I recently reviewed a copy of Julian Grenier’s book Successful Early Years Inspections. A few days later I read a blog post that Julian wrote: ‘Successful Early Years Ofsted Inspections: “what the **** did you spend your time writing that for?”’
In brief, the title comes from a message Julian received from a colleague, who actually used those words.
Julian used his blog post to explain why he wrote his book.
I have been writing in the public domain for over two decades, including sector journals, professional guides, books and blogs. I also remember, as a student 30 years ago, writing a letter to Nursery World!
When I start to write, I never think: “What if someone doesn’t like it, what if I haven’t referenced information incorrectly, what if it goes against someone else’s passion?”
I write because I’m passionate about Early Years, the little people and their families.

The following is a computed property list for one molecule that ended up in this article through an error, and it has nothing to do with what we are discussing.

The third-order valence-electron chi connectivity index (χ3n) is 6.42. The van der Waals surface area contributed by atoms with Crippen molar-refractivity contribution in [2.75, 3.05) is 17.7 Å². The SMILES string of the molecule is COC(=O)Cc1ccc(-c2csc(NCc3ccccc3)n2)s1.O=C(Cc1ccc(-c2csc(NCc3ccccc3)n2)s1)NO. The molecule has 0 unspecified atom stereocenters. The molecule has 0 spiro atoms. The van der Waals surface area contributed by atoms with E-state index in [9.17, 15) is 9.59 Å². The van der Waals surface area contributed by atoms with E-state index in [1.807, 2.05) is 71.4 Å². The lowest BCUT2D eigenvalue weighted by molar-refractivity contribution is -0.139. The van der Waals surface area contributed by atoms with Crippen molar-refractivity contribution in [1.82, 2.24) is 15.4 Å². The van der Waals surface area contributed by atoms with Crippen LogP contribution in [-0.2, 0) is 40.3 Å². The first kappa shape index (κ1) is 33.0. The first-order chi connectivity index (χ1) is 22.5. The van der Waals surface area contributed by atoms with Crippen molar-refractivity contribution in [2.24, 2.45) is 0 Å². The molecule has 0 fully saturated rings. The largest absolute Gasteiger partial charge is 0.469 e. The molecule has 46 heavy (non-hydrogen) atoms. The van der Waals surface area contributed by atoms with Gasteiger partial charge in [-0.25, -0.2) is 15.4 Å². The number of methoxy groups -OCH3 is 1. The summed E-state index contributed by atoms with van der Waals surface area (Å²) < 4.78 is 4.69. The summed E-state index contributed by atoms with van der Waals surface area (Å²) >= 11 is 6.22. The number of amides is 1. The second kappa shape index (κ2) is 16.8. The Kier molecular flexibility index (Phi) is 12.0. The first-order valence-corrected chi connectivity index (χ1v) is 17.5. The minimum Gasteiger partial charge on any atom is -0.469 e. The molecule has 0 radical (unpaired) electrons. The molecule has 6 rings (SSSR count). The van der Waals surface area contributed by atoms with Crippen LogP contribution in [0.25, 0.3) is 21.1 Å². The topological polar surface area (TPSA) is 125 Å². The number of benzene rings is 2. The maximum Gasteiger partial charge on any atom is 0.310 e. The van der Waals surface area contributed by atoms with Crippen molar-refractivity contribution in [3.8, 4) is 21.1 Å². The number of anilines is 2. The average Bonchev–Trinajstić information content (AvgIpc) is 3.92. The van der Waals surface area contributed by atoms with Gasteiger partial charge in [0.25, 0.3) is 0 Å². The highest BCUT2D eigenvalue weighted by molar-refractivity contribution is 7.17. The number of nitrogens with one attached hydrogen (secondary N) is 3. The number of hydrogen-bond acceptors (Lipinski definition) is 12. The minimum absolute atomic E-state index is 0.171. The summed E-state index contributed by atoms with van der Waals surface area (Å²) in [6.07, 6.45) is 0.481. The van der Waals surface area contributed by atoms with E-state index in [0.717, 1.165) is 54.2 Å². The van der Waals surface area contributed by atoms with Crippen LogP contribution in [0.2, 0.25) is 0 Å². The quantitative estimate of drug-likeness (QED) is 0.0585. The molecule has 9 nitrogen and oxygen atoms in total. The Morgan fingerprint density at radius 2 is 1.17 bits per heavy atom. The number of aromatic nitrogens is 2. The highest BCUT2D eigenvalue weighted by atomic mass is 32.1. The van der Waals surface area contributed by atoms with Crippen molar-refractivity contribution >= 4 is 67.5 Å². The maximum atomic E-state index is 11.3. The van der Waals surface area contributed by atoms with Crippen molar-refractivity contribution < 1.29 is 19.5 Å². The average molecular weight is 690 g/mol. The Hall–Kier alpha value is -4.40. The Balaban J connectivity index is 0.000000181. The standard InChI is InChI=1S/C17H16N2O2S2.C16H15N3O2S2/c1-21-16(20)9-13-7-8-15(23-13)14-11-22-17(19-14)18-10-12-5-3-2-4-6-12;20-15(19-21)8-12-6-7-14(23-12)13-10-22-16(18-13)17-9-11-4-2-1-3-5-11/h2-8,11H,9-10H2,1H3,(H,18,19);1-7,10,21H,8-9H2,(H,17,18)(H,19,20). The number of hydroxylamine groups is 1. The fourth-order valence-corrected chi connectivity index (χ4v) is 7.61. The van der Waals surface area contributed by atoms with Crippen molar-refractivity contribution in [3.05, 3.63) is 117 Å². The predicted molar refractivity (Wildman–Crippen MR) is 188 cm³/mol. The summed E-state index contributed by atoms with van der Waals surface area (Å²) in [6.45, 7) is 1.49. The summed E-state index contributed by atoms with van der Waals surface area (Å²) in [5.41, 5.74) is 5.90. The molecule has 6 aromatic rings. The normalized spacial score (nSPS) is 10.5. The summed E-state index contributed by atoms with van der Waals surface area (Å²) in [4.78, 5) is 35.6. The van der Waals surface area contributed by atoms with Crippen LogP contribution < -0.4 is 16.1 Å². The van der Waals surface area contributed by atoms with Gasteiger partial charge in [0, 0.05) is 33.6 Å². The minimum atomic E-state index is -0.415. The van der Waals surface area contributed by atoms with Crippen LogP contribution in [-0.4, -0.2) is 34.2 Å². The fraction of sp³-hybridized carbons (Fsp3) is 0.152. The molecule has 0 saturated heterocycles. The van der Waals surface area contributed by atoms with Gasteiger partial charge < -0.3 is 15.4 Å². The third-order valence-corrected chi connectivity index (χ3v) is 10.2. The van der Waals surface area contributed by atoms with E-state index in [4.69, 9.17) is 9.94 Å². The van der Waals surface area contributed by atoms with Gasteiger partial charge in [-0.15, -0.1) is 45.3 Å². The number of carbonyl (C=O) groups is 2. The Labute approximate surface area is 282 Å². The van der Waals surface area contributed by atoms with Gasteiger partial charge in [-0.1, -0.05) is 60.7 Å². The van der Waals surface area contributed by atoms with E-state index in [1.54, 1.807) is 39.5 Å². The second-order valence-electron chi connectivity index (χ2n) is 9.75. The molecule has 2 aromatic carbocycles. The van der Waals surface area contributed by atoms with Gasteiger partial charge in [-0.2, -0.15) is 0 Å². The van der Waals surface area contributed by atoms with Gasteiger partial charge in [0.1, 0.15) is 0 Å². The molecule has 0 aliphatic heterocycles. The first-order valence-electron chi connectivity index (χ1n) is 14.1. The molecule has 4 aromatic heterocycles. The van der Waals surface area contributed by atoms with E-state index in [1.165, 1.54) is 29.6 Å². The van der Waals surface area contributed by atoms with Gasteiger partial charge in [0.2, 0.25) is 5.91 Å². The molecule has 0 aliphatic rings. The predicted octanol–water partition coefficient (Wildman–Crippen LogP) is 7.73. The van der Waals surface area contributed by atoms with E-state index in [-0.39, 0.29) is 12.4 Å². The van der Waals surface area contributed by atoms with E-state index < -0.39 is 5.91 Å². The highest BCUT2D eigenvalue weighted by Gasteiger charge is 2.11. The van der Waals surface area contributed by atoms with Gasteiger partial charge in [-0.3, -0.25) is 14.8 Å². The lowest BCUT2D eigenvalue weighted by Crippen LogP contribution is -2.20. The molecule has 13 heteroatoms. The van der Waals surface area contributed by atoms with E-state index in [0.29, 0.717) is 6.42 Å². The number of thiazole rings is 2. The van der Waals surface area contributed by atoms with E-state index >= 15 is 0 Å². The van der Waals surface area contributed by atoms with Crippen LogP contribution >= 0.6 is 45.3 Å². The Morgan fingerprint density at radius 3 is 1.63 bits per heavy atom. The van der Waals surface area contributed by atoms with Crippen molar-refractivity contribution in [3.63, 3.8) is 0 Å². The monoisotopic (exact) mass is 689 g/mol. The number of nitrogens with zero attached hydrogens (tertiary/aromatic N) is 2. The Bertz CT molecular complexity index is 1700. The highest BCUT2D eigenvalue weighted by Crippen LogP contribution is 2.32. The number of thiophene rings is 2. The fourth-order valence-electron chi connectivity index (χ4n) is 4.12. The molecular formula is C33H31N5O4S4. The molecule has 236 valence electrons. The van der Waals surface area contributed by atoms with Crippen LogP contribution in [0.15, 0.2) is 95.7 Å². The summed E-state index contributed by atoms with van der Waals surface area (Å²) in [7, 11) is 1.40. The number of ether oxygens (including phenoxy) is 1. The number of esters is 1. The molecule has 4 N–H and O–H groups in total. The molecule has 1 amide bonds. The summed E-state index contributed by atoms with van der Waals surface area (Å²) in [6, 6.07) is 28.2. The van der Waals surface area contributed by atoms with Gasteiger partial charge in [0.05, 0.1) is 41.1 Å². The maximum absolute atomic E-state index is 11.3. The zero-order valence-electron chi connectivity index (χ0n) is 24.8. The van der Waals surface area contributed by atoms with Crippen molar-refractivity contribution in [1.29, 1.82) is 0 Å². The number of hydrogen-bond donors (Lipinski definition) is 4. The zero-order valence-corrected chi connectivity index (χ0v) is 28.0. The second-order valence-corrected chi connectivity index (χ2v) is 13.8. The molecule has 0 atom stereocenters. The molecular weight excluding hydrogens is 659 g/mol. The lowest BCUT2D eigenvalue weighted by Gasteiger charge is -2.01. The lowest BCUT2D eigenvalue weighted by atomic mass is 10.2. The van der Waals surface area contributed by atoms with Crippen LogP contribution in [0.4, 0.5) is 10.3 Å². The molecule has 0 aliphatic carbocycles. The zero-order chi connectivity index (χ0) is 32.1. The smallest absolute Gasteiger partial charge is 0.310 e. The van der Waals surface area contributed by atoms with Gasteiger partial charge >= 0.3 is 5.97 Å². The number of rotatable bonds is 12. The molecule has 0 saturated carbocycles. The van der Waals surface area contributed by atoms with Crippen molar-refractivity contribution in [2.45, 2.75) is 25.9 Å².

As a writer, you are vulnerable from the moment you press that send button either to activate your blog post or to email an editor. To be vulnerable is ok, it’s one of the reasons why I love Brene Brown’s work.
You’re metaphorically ‘naked’ to all forms of feedback, negative or positive. Some would debate and say that they are sharing their constructive criticism. That’s fine, and readers have the right to do so. On the other hand, I feel the term constrictive criticism is too harsh and maybe the term ‘reflective sharing’ would be more positive.
I would also like more educators to be brave and to write, sharing their passion, knowledge and experience.
After all, it’s ok to be naked!
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